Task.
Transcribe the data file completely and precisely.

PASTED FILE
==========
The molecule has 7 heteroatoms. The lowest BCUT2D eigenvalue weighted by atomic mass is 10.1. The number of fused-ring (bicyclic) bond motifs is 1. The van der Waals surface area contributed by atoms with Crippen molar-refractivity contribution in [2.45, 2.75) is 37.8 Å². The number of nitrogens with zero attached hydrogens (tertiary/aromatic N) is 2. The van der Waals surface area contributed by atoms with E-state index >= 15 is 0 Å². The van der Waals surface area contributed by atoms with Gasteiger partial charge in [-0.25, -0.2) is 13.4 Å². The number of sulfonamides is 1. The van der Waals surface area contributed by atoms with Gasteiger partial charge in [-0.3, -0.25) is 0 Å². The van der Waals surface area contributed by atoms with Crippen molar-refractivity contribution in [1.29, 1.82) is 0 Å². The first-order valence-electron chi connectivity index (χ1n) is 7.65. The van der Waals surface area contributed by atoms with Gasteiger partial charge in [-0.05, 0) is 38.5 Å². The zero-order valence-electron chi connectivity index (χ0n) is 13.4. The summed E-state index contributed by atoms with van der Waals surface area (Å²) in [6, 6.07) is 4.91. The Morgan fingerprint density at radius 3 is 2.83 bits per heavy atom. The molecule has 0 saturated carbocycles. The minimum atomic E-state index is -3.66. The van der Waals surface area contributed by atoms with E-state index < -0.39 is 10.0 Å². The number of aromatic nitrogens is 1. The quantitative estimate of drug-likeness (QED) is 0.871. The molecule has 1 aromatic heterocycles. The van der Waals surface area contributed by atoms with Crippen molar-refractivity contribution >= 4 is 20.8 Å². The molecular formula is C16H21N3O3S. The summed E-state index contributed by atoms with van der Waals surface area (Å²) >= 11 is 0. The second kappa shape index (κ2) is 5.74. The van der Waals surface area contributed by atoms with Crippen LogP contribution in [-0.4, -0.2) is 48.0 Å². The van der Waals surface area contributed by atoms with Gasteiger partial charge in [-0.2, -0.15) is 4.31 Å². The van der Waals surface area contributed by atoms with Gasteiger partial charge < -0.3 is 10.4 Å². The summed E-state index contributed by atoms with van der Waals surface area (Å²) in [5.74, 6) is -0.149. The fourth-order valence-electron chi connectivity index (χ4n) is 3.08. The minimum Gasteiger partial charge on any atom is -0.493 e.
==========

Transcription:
The molecule has 7 heteroatoms. The lowest BCUT2D eigenvalue weighted by atomic mass is 10.1. The number of fused-ring (bicyclic) bond motifs is 1. The van der Waals surface area contributed by atoms with Crippen molar-refractivity contribution in [2.45, 2.75) is 37.8 Å². The number of nitrogens with zero attached hydrogens (tertiary/aromatic N) is 2. The van der Waals surface area contributed by atoms with E-state index >= 15 is 0 Å². The van der Waals surface area contributed by atoms with Gasteiger partial charge in [-0.25, -0.2) is 13.4 Å². The number of sulfonamides is 1. The van der Waals surface area contributed by atoms with Gasteiger partial charge in [-0.3, -0.25) is 0 Å². The van der Waals surface area contributed by atoms with Crippen molar-refractivity contribution in [1.29, 1.82) is 0 Å². The first-order valence-electron chi connectivity index (χ1n) is 7.65. The van der Waals surface area contributed by atoms with Gasteiger partial charge in [-0.05, 0) is 38.5 Å². The zero-order valence-electron chi connectivity index (χ0n) is 13.4. The summed E-state index contributed by atoms with van der Waals surface area (Å²) in [6, 6.07) is 4.91. The Morgan fingerprint density at radius 3 is 2.83 bits per heavy atom. The molecule has 0 saturated carbocycles. The minimum atomic E-state index is -3.66. The van der Waals surface area contributed by atoms with E-state index < -0.39 is 10.0 Å². The number of aromatic nitrogens is 1. The quantitative estimate of drug-likeness (QED) is 0.871. The molecule has 1 aromatic heterocycles. The van der Waals surface area contributed by atoms with Crippen molar-refractivity contribution >= 4 is 20.8 Å². The molecular formula is C16H21N3O3S. The summed E-state index contributed by atoms with van der Waals surface area (Å²) >= 11 is 0. The second kappa shape index (κ2) is 5.74. The van der Waals surface area contributed by atoms with Crippen LogP contribution in [-0.4, -0.2) is 48.0 Å². The van der Waals surface area contributed by atoms with Gasteiger partial charge in [-0.2, -0.15) is 4.31 Å². The van der Waals surface area contributed by atoms with Gasteiger partial charge < -0.3 is 10.4 Å². The summed E-state index contributed by atoms with van der Waals surface area (Å²) in [5.74, 6) is -0.149. The fourth-order valence-electron chi connectivity index (χ4n) is 3.08. The minimum Gasteiger partial charge on any atom is -0.493 e.